Pilot Indicted in Crash of Cessna Twin

Prosecutors prepare manslaughter case.

A New Hampshire pilot was indicted on Friday on charges of involuntary manslaughter in connection with the New Year’s Day 2011 crash of a Cessna 310 that killed his daughter.

A grand jury indicted Stephen Fay, 57, for the death of Jessica Malin after it was determined that Fay was piloting his twin-engine Cessna without a multiengine rating when it crashed on a nighttime approach to Runway 19 at Orange Municipal Airport in western Massachusetts.

Malin, 35, was killed because of her father’s “wanton or reckless conduct,” prosecutors have charged. “Mr. Fay was neither licensed nor qualified to fly that twin-engine plane without an instructor on board, and he was repeatedly warned as such, yet he nevertheless chose to fly the plane at night with a passenger on board without his instructor's knowledge or approval,” the lead prosecutor in the case said in a press release.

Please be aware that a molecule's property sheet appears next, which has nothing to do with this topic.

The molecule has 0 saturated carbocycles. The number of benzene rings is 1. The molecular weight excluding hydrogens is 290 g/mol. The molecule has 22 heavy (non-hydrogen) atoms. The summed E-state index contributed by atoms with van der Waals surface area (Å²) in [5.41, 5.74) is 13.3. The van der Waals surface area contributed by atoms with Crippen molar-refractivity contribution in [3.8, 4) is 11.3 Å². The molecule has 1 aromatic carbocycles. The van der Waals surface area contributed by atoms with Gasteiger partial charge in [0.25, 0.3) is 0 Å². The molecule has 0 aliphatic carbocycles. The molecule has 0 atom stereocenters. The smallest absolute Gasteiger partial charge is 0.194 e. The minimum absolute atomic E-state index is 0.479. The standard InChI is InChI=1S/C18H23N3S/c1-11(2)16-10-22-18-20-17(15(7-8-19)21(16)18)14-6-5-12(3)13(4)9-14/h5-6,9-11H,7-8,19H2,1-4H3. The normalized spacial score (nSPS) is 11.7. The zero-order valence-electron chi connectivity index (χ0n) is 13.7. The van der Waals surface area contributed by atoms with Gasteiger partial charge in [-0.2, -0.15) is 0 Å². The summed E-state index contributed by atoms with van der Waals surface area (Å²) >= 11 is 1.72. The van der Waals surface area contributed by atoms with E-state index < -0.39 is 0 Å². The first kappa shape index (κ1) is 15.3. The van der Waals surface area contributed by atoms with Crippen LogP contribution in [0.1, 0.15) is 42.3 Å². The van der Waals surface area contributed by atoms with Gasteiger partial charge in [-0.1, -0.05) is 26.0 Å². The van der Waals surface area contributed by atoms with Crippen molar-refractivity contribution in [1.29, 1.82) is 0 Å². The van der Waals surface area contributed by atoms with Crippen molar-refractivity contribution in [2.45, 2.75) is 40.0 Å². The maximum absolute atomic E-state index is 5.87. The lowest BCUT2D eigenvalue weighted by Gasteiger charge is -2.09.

The crash occurred at 6 p.m., about 90 minutes after sunset. The NTSB preliminary report notes that mechanical failure, weather and operator impairment were not factors in the accident.

The FAA suspended Fay's single-engine pilot certificate in March 2011. Leading to the time of the crash, Fay had been training for his multiengine rating in his 1961 Cessna 310F. According to news reports, an FAA inspector grounded the airplane shortly after Fay purchased it from a salvage yard in Texas in August 2010. There was no word on what repairs or maintenance had been performed after the grounding.

Fay was scheduled to be arraigned at Franklin Superior Court in Greenfield, Massachusetts, on Wednesday. If convicted the charges carry a maximum of 20 years in prison and an additional to 2½ years in county jail.